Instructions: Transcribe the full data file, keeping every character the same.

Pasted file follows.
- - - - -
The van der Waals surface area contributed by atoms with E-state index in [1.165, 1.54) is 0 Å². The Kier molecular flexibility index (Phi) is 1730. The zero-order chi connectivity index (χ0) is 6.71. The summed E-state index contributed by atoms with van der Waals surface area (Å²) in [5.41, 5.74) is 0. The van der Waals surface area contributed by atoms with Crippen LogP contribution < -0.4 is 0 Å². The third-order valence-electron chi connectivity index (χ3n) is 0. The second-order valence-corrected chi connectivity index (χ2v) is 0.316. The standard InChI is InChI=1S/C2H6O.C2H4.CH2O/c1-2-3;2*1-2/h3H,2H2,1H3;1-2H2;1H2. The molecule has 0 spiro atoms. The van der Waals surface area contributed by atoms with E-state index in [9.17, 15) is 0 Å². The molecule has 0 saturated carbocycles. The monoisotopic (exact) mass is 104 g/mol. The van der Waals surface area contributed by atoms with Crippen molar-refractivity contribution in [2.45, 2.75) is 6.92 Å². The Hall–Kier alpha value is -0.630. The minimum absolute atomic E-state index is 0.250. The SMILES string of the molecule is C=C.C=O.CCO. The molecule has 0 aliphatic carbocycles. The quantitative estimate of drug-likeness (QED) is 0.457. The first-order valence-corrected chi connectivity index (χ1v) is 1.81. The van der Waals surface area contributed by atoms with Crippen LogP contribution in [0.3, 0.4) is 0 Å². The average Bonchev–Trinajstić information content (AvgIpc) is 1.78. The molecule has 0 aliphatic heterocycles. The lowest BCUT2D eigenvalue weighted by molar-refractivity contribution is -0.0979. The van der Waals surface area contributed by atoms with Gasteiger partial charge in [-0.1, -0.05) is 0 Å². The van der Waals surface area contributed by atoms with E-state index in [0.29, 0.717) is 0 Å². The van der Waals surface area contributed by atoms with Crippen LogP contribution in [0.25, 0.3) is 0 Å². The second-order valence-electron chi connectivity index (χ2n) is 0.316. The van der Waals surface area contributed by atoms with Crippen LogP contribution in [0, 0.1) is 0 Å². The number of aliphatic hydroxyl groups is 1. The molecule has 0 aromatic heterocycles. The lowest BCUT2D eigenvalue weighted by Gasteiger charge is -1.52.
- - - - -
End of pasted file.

The van der Waals surface area contributed by atoms with E-state index in [1.165, 1.54) is 0 Å². The Kier molecular flexibility index (Phi) is 1730. The zero-order chi connectivity index (χ0) is 6.71. The summed E-state index contributed by atoms with van der Waals surface area (Å²) in [5.41, 5.74) is 0. The van der Waals surface area contributed by atoms with Crippen LogP contribution < -0.4 is 0 Å². The third-order valence-electron chi connectivity index (χ3n) is 0. The second-order valence-corrected chi connectivity index (χ2v) is 0.316. The standard InChI is InChI=1S/C2H6O.C2H4.CH2O/c1-2-3;2*1-2/h3H,2H2,1H3;1-2H2;1H2. The molecule has 0 spiro atoms. The van der Waals surface area contributed by atoms with E-state index in [9.17, 15) is 0 Å². The molecule has 0 saturated carbocycles. The monoisotopic (exact) mass is 104 g/mol. The van der Waals surface area contributed by atoms with Crippen molar-refractivity contribution in [2.45, 2.75) is 6.92 Å². The Hall–Kier alpha value is -0.630. The minimum absolute atomic E-state index is 0.250. The SMILES string of the molecule is C=C.C=O.CCO. The molecule has 0 aliphatic carbocycles. The quantitative estimate of drug-likeness (QED) is 0.457. The first-order valence-corrected chi connectivity index (χ1v) is 1.81. The van der Waals surface area contributed by atoms with Crippen LogP contribution in [0.3, 0.4) is 0 Å². The average Bonchev–Trinajstić information content (AvgIpc) is 1.78. The molecule has 0 aliphatic heterocycles. The lowest BCUT2D eigenvalue weighted by molar-refractivity contribution is -0.0979. The van der Waals surface area contributed by atoms with Gasteiger partial charge in [-0.1, -0.05) is 0 Å². The van der Waals surface area contributed by atoms with E-state index in [0.29, 0.717) is 0 Å². The van der Waals surface area contributed by atoms with Crippen LogP contribution in [0.25, 0.3) is 0 Å². The second-order valence-electron chi connectivity index (χ2n) is 0.316. The van der Waals surface area contributed by atoms with Crippen LogP contribution in [0, 0.1) is 0 Å². The number of aliphatic hydroxyl groups is 1. The molecule has 0 aromatic heterocycles. The lowest BCUT2D eigenvalue weighted by Gasteiger charge is -1.52.